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  • Conserving Natural Resources


    “Jefferson County supports an amazing richness of rare fauna and flora well worth preserving for future generations,” said the authors of a 2011 Survey of Critical Biological Resources for Colorado State Univeristy’s Colorado Natural Heritage Program. “The diversity of species and plant communities that range from subalpine forests to ponderosa pine forests and savannas, from shrublands to mixed grass and tall grass prairies, substantiate the important contribution of the County to the biodiversity of both Colorado and the world.”

    This assessment is from the 2011 Survey of Critical Biological Resources in Jefferson County. Jeffco Open Space commissioned the report to further guide our conservation efforts on over 52,000 acres of parks and properties. In addition, Colorado State University Extension View exit disclaimer policy page for links to third-party websites. provides extensive resources for farmers and homeowners to conserve natural resources.


    Lands that will be treasured for generations have been preserved through acquisitions, donations and conservation easements. Guided by the 2014 Master Plan Update View document in PDF format., Jeffco Open Space works only with willing sellers and donors and negotiates a fair value. After land becomes part of our system, the real stewardship work begins with resource inventories and comprehensive planning.


    Our parks are a haven for animals of all shapes and sizes, from amphibians and Abert’s squirrels to bighorn sheep and black bear. We protect wildlife health and habitat through surveys, comprehensive park plans, seasonal and permanent closures and support through research studies. Help by honoring closures, reporting bear and mountain lion sightings and knowing how to live with wildlife. View exit disclaimer policy page for links to third-party websites.  You can also manage your own property with wildlife in mind with CSU resources View exit disclaimer policy page for links to third-party websites..  


    Preserving habitat along bodies of water is vital to wildlife diversity and health. To respect wildlife needs, areas may be closed to visitors. In addition, to minimize erosion and the build-up of silt in waterways, we design and build trails that are sensitive to the environment. To protect fisheries, we support restoration work and compliance with state fishing regulations.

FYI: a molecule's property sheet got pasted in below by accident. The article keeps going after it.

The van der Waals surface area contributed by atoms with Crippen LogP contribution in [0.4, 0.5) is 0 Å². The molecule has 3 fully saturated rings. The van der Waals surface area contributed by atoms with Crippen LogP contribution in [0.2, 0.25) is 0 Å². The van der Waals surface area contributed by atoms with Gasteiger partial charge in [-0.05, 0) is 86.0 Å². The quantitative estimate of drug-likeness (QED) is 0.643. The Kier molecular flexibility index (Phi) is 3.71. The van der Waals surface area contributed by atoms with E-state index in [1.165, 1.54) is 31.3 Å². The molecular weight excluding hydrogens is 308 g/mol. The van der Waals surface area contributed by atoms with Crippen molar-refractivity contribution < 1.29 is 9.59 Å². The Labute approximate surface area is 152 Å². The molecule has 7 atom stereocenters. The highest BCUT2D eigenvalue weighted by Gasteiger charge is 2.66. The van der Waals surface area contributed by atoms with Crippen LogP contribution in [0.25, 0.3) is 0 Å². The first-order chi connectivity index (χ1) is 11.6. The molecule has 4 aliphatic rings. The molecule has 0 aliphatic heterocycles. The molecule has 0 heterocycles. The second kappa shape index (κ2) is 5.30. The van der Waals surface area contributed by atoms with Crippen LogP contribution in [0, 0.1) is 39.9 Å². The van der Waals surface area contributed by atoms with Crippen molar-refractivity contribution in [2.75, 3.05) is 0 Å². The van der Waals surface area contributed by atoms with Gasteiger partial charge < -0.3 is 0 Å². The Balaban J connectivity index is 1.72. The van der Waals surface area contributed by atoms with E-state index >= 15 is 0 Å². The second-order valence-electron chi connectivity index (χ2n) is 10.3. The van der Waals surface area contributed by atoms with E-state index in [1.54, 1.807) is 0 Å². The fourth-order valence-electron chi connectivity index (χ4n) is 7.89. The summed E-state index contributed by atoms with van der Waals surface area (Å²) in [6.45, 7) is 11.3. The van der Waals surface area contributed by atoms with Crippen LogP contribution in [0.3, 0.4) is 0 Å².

Forests & Vegetation

    Restoring forest ecosystems View exit disclaimer policy page for links to third-party websites. involves thinning tree stands, providing fuel breaks View document in PDF format. and using prescribed burns View exit disclaimer policy page for links to third-party websites. to prevent vegetation buildup that feeds extreme fires. Restoring forests to historic densities also helps slow the advance of mountain pine beetle and dwarf mistletoe. View exit disclaimer policy page for links to third-party websites. Through our Weed and Pest Management program, we help the public to manage mountain pine beetle and noxious weeds. Through the Native Plant Master Program View exit disclaimer policy page for links to third-party websites., you can learn to distinguish native plants from noxious weeds.

     Download Forest Management Fact Sheet Adobe PDF Icon  
    Learn about the Forestry Project at Alderfer/Three Sisters Park Adobe PDF Icon

    Your Role

    Good visitor conduct protects natural resources, you and your pet. Honor the principles of Leave No Trace, stay on trail and keep dogs on leash so as not to harass wildlife. Jeffco Parks offers many learning opportunities to increase understanding of ecosystems. As a volunteer, you can take a leading role in resource conservation. 

    Last Updated: 11-5-2014